Bulldozers and forklifts were our alarm clock in Sault St. Marie, Canada. Apparently there was some very time sensitive construction in the back lots of Michael's that just couldn't wait until after 5 a.m. But lucky for us, we were able to have a solid breakfast before our ride to Montreal River Harbor and although we were tired, our spirits were high. The ride to Montreal River Harbor was relatively easy with a few long climbs that provided stunning views of the east side of Superior. During one of our rest stops, we talked to a man hitchhiking across Canada. We never got his name but he was just one of a few of the interesting characters we met that day. When we arrived at Twilight Resort in Montreal River Harbor, we were greeted by some eager individuals who were watching our GPS Spot Tracker and had an enlightening conversation with two former Central Michigan University professors regarding the east coast of Superior and the stories they have gathered in the 40 years they have been exploring the area.
The next day we rode to Wawa, Ontario. I think I am speaking for the whole group when I say that the ride from Montreal River Harbor to Wawa was the best leg of the journey so far. Aaron Peterson, a local filmmaker, director of the Fresh Coast Film Festival, and solid friend to us all, had told us about the hills on the east side of Superior and boy was he right! One of the amazing things we saw that day were the pictographs drawn by the Ojibwe people nearly 400 years ago. I viewed those images as a testament to the power of Superior and it's connection between different cultures and generations. I also managed to leave my phone in the Lake Superior Provincial Park office and didn't realize my mistake until we were 30 miles down the road, more on that later. We were lucky enough to have an amazing contact in Wawa by the name of Joel Cooper. Joel helped organize our conversation with environmentalists, park rangers, biologists, historians, and lovers of the lake. One of those people Joel invited also happened to work for Lake Superior Provincial Park and was able to bring my phone back to me! Needless to say, Joel really saved the day by inviting the people he did. We got to spend the night in the spectacular Rock Island Lodge at Naturally Superior Outfitters and experience the beauty of the easternmost point of Superior.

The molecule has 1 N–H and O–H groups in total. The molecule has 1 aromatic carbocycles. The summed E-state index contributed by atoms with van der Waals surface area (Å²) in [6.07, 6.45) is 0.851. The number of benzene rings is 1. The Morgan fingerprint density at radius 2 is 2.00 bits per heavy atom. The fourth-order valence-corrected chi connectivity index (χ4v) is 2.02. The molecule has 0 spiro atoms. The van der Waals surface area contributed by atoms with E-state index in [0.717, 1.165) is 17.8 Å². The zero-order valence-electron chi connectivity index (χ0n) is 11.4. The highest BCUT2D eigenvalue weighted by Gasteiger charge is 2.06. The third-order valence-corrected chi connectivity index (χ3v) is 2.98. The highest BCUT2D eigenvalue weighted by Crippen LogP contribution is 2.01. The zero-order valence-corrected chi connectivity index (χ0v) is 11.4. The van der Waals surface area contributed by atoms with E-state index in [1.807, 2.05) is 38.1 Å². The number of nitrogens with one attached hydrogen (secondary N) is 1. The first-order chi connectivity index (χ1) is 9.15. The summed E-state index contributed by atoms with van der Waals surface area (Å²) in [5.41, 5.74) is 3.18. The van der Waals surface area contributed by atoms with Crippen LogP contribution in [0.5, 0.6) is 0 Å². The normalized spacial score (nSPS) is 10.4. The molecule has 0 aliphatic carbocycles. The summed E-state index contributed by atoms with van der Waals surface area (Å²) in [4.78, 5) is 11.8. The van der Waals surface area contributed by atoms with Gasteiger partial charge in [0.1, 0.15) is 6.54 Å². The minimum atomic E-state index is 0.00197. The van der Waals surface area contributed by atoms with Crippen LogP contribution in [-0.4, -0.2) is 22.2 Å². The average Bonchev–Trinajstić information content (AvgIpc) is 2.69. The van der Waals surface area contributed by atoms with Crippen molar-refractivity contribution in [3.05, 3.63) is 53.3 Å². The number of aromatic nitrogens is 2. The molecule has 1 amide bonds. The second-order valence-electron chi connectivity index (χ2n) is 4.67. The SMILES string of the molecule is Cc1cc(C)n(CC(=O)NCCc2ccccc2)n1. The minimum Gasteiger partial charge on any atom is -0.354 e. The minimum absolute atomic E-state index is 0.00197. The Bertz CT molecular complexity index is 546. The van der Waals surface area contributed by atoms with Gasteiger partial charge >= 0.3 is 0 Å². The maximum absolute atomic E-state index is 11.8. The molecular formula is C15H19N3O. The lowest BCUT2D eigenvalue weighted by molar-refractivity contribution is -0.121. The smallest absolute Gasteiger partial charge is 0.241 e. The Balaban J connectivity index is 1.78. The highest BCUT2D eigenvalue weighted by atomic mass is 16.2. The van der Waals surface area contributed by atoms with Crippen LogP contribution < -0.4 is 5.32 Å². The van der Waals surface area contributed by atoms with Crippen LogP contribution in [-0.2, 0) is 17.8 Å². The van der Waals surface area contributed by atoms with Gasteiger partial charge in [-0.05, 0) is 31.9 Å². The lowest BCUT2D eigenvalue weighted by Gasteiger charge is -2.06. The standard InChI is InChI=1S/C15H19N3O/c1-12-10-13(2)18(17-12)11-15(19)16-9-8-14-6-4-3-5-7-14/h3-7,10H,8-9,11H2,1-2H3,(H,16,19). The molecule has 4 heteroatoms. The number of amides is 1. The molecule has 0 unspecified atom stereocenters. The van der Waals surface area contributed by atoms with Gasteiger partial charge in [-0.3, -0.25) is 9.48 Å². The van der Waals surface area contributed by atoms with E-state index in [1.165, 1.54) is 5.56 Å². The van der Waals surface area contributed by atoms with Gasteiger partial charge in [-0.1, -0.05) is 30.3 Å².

The next day saw us ride from Wawa to the Pic Mobert First Nation. The day started off with chaos when were were trying to track down a care package that we had sent to ourselves for when we were in Wawa. We were saved by Joel yet again when he managed to find the package while we were buying groceries to replace what we assumed to be a lost care package. We can’t thank Joel enough for all of his help!
The ride itself to the Pic Mobert First Nation was boring. We rode away from the lake on the Trans Canadian Highway and ran into some rain just after White River, the birthplace of Winnie the Pooh. We were greeted with hotdogs and warm smiles at the Pic Mobert reservation and were able to have some very deep, personal, and moving conversations with some of the tribe members. They were even gracious enough to let us stay in their guest house and provided us with food for the next day. This was such a special stop and one I will cherish forever.
From Pic Mobert we headed west towards Terrace Bay. The day was very uneventful except for what seemed like the climb that would never end that led us to Terrace Bay. It felt like every turn we made, the road went longer and steeper. We eventually made it to town and camped on the city beach with Superior watching over us. Little did we know that as we were hunkering in for the night, another care package we sent to ourselves was waiting for us in the Terrace Bay post office. It was not being sent to the next town, Nipigon, like we had led ourselves to believe!
The first part of the Canadian section was beautiful and challenging with many great conversations and people. It made us extremely eager to see what else northern Ontario had to offer!